I have joined with students at the University of Queensland enrolled in Introduction to Role of Science and Technology Education in Society, (EDUC1706), in an effort to grow sugar crystals over two weeks. I was supposed to start earlier but things in life got busy which sent me running around the city getting things organised.
So tonight I went about preparing the experiment. The aim of the experiment is to study the effect of temperature variations on crystal growth. Students of EDUC1706 could pick from placing a saturated sugar solution with a Lifesaver lolly, (a hard sugar candy that looks like a life preserve device, hence the name), in one of four locations:
- A cold location (a fridge)
- Location with large temperature fluctuations (outside)
- Location with small fluctuations (inside)
- Consistently warm location (well heated room with a constant temperature)
I have decided to test a solution in each type of location. It’s growing sugar crystals and after hours of organic chemistry labs and experienced the trials and tribulations of recrystallisation, I am not expecting this to be too difficult when the instruction is then to monitor the solution daily for two weeks as water evaporates.
Once the sugar solution cooled, I placed the lifesavers into the sugar solution and saw something quite alarming. The lifesavers were dissolving! My sugar solution didn’t have enough sugar dissolved in it to inhibit the lifesavers dissolving. I started my sugar solution all over again. This time, I had 300mL of water and just poured in the sugar into a saucepan of hot water constantly stirring. I reached a point where the sugar just wasn’t dissolving and with the fear of dissolving another batch of lifesavers, I kept the heat on all the while stirring.
By this point the sugar solution was quite thick, almost like a creamy soup. And then the solution boiled and the remaining sugar crystals dissolved. I added the last of the sugar that I had in the container and stirred until dissolved. I removed the solution from the heat and found that sugar was recrystallising on the surface. I had created a sugar solution that was saturated at a much higher temperature than room temperature. I placed the saucepan back on the heat and filled my four glass jars with the sugar solution and left them to cool.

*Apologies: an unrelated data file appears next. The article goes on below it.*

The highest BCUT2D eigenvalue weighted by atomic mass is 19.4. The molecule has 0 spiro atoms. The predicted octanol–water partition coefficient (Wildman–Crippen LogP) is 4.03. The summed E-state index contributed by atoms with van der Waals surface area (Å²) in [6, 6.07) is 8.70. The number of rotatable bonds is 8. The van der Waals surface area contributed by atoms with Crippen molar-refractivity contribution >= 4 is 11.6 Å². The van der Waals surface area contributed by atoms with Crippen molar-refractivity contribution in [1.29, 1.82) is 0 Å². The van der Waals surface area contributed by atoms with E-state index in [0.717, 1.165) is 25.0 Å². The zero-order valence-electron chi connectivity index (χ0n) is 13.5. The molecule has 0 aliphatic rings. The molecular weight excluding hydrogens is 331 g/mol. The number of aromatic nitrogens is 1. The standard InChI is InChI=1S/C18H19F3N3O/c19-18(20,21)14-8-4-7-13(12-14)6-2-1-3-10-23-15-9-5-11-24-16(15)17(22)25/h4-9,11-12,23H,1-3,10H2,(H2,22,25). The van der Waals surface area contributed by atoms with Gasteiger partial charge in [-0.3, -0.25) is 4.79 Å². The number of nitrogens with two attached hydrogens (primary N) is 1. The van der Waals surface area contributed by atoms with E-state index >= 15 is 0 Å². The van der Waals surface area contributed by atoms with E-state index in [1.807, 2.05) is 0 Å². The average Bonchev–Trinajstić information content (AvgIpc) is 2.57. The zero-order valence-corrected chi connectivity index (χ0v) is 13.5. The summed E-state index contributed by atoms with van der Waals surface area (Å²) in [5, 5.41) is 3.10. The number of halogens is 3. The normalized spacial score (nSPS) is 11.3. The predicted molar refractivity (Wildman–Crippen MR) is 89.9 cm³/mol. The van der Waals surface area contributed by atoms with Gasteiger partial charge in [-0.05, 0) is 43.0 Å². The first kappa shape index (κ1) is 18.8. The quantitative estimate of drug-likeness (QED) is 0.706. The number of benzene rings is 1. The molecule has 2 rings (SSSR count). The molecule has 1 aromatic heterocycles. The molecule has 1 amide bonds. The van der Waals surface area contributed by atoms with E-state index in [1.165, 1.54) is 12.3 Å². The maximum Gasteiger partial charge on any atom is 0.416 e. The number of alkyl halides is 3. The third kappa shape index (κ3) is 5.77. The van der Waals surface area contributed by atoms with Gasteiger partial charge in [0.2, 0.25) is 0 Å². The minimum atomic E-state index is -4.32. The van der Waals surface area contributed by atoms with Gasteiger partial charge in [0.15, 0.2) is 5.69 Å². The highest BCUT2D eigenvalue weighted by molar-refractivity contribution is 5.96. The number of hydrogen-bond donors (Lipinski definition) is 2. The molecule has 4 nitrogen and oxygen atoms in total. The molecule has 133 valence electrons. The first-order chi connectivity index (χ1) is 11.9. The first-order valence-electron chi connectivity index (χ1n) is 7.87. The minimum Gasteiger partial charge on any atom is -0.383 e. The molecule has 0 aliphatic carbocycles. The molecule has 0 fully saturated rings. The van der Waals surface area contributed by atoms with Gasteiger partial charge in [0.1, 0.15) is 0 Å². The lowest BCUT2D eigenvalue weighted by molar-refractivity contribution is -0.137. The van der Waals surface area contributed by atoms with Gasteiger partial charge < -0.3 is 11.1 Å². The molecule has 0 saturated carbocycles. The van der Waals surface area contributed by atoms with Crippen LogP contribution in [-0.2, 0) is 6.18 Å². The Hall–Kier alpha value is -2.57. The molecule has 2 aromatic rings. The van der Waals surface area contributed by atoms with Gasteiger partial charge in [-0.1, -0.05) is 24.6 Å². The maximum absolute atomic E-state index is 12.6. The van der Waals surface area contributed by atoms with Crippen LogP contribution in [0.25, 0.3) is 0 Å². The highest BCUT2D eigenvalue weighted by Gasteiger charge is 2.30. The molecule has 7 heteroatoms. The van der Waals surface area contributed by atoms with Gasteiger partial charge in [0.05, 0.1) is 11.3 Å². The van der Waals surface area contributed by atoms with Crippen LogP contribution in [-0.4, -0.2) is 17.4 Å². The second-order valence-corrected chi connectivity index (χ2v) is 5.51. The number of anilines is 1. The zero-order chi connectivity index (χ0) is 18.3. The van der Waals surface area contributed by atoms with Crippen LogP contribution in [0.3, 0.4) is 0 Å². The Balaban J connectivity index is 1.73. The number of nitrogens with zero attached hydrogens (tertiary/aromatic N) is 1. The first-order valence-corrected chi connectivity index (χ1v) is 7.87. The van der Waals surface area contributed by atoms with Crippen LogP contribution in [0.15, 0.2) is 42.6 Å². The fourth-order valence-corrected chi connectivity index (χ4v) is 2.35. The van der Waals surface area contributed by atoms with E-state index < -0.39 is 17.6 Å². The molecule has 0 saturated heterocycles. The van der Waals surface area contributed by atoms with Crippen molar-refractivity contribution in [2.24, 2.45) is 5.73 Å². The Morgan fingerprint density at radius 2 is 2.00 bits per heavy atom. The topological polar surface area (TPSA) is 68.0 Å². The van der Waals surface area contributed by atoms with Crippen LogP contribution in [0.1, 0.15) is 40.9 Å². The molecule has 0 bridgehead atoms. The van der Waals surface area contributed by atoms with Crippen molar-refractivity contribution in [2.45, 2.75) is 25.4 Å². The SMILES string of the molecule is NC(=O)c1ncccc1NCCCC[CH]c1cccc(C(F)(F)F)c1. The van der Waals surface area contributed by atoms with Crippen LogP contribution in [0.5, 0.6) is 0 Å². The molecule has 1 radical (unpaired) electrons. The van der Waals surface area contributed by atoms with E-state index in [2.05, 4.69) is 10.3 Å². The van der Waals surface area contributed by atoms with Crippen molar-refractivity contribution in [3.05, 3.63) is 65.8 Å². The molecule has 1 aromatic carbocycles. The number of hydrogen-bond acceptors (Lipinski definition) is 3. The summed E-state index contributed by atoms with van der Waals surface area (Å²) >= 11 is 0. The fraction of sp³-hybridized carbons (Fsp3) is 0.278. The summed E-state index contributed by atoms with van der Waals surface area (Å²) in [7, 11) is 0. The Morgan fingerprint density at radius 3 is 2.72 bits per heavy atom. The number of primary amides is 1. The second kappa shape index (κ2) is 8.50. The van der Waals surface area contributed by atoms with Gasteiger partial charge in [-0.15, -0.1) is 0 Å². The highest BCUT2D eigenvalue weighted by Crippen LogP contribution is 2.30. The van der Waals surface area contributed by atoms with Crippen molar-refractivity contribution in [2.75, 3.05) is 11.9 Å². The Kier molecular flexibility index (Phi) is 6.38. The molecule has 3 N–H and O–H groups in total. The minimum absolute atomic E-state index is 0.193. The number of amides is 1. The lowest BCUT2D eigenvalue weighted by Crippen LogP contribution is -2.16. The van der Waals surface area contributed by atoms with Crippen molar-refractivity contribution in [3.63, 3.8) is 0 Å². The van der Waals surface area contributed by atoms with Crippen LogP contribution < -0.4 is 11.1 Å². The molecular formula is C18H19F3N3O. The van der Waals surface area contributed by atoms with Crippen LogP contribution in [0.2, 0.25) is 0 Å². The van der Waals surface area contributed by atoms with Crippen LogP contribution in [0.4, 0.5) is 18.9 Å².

In physical chemistry, saturation is when the solution of a substance, (in this case sugar), can no longer dissolve more of that substance. The thing is with saturation is that it is dependent on temperature and the chemical properties of the substances involved in creating a solution. In this particular experiment, temperature is the variable that is key. In this case, the hot solvent, (water), is able to dissolve more sugar than at a cooler temperature. As the temperature decreases, the solubility of sugar decreases and as the solution cools, two things can happen. Excess solute, (sugar), precipitates and forms sugar crystals or no solute precipitates. When no solute has precipitated the solution now contains a concentration of solute that is higher than the saturated point and is called supersaturated.
Returning back to my sugar solution in the jars, when cooled, they were supersaturated. Being in the kitchen and not a laboratory and with a sweet tooth, I couldn’t help but taste some of the solution in the saucepan. It was so incredibly sweet. This time when I placed the lifesavers in the solutions, they didn’t start dissolving upon contact though small crystals were noticed an hour later.
This is where I’ve placed the lifesavers:
- Red Lifesaver: Near my desktop computer (small temperature variation)
- Green Lifesaver: The fridge (Cold temperature)
- Orange Lifesaver: At my desk where the morning sun hits warming the area before moving on. (Large temperature variation)
- Yellow Lifesaver: On my dresser where the temperature doesn’t change (constant temperature and also my control sample)
I will keep things as updated as possible. I will be away for eight days due to work commitments which is probably a good thing in terms of recrystallising as the solutions won’t be disturbed but not fantastic on the monitoring of the events.
[Final Notes]: The instructions that I mostly followed: EDUC1706 Class Experiment 1 Growing Sugar Crystals.